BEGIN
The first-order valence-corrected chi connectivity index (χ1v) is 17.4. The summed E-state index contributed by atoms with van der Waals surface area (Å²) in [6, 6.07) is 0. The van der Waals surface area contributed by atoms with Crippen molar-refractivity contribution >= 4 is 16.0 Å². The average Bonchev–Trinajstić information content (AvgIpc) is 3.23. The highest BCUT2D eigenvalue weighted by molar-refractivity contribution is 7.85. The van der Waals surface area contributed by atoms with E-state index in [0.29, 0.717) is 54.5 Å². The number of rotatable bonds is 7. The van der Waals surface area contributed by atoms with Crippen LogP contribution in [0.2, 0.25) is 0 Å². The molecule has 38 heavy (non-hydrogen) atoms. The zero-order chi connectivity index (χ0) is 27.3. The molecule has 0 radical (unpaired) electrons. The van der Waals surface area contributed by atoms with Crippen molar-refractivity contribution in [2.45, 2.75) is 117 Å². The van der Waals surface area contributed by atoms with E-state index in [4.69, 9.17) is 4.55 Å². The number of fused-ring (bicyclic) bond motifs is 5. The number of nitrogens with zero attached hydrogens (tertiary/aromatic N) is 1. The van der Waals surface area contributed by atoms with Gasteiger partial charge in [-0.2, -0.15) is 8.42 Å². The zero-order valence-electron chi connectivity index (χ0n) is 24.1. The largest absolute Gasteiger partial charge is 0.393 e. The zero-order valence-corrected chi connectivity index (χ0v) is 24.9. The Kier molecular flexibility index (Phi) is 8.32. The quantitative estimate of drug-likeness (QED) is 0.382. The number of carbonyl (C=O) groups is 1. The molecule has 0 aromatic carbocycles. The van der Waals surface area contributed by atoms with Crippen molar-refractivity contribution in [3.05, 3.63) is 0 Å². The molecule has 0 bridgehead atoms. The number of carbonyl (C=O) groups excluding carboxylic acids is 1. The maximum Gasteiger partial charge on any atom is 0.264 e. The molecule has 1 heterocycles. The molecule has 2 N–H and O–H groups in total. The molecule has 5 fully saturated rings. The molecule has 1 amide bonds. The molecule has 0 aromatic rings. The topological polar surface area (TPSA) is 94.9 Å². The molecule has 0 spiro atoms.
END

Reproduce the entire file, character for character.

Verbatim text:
The first-order valence-corrected chi connectivity index (χ1v) is 17.4. The summed E-state index contributed by atoms with van der Waals surface area (Å²) in [6, 6.07) is 0. The van der Waals surface area contributed by atoms with Crippen molar-refractivity contribution >= 4 is 16.0 Å². The average Bonchev–Trinajstić information content (AvgIpc) is 3.23. The highest BCUT2D eigenvalue weighted by molar-refractivity contribution is 7.85. The van der Waals surface area contributed by atoms with E-state index in [0.29, 0.717) is 54.5 Å². The number of rotatable bonds is 7. The van der Waals surface area contributed by atoms with Crippen LogP contribution in [0.2, 0.25) is 0 Å². The molecule has 38 heavy (non-hydrogen) atoms. The zero-order chi connectivity index (χ0) is 27.3. The molecule has 0 radical (unpaired) electrons. The van der Waals surface area contributed by atoms with Crippen molar-refractivity contribution in [2.45, 2.75) is 117 Å². The van der Waals surface area contributed by atoms with E-state index in [4.69, 9.17) is 4.55 Å². The number of fused-ring (bicyclic) bond motifs is 5. The number of nitrogens with zero attached hydrogens (tertiary/aromatic N) is 1. The van der Waals surface area contributed by atoms with Gasteiger partial charge in [-0.2, -0.15) is 8.42 Å². The zero-order valence-electron chi connectivity index (χ0n) is 24.1. The largest absolute Gasteiger partial charge is 0.393 e. The zero-order valence-corrected chi connectivity index (χ0v) is 24.9. The Kier molecular flexibility index (Phi) is 8.32. The quantitative estimate of drug-likeness (QED) is 0.382. The number of carbonyl (C=O) groups is 1. The molecule has 0 aromatic carbocycles. The van der Waals surface area contributed by atoms with Crippen molar-refractivity contribution in [3.05, 3.63) is 0 Å². The molecule has 0 bridgehead atoms. The number of carbonyl (C=O) groups excluding carboxylic acids is 1. The maximum Gasteiger partial charge on any atom is 0.264 e. The molecule has 1 heterocycles. The molecule has 2 N–H and O–H groups in total. The molecule has 5 fully saturated rings. The molecule has 1 amide bonds. The molecule has 0 aromatic rings. The topological polar surface area (TPSA) is 94.9 Å². The molecule has 0 spiro atoms.